Freelance writer. Melbourne based cinephile. Fond of food.
Published December 2nd 2012
Guardians fail to rise to the ocassion
For the sake of this rather jumbled yarn, a 'guardian' is a fabled character that children revere, and includes such well known figures as Santa Claus, the Easter Bunny, The Tooth Fairy, and er, The Sandman. I think I must have spent too much time looking at the Sandman, because my eyelids started getting heavier as the film progressed and I nearly dozed off a couple of times.
The hero of the story is Jack Frost. Although he too has magical powers, children don't actually know he exists. He yearns to be well known like his peers, which lends the tale its rather dubious moral, that being able to help children isn't anywhere near as important as getting credit for it.
Also yearning fame is Pitch Black, referred to simply as "Pitch" most of the time, although I thought the other characters were calling him Bitch. Not very appropriate for a children's film, I know, but given the lack of commitment the filmmakers show towards making an original, endearing or amusing product, I just figured they couldn't be bothered adopting the required tone either.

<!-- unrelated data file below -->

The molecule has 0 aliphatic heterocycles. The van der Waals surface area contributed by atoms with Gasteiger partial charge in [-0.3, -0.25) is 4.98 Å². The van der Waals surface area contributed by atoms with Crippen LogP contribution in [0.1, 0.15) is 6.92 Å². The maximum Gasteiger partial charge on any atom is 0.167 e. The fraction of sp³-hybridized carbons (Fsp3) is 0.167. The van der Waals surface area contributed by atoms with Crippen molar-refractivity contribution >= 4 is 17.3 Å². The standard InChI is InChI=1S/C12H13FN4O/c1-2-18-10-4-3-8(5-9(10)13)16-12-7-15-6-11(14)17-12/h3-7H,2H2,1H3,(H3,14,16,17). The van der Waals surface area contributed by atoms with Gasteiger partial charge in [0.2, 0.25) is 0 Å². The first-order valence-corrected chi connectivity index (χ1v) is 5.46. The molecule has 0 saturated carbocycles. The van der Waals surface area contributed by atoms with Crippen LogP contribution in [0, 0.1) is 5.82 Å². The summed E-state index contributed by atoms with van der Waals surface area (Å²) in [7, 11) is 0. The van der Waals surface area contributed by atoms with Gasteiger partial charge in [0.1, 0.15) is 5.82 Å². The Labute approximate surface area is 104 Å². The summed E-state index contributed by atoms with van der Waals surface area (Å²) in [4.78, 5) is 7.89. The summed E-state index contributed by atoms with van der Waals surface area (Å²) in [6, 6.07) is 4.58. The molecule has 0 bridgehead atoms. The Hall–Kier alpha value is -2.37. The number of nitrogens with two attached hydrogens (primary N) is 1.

What we do see on display is colour and movement, and lots of it. There are a number of chase and fight sequences across land and through the air, and tykes may be momentarily mesmerized by this. For the rest of us, though, don't expect such niceties as character development or zippy dialogue. Bitch, sorry, Pitch, does bring with him a wee sense of menace and therefore some degree of dramatic tension, but its all very perfunctory.
As far as aesthetics go, Jack Frost is a nicely designed character, with his icy blond hair and a boyishly innocent face. Pitch Black is an OK rendition of a villainous figure, but the strange collection of 'guardians' look even motlier than they sound. The Easter Bunny (as voiced by Hugh Jackman, keeping his broad accent from Australia) is some kind of Robin Hood action hero, Santa Claus sports what sounds like an Eastern European accent (?), and Sandman looks so unintentionally creepy, its probably a blessing that he doesn't speak at all.
Clearly the re-imaging of fairy tale characters in Shrek was the inspiration for this mutation on existing children's favourites, but the attempt is pretty misguided. If the intention was to create a new franchise, then Dreamworks has failed big time, as evidenced by the film's poor opening in the States.
Take the kiddies, if you must, but you'd be better off seeing a re-release of one of the Pixar films.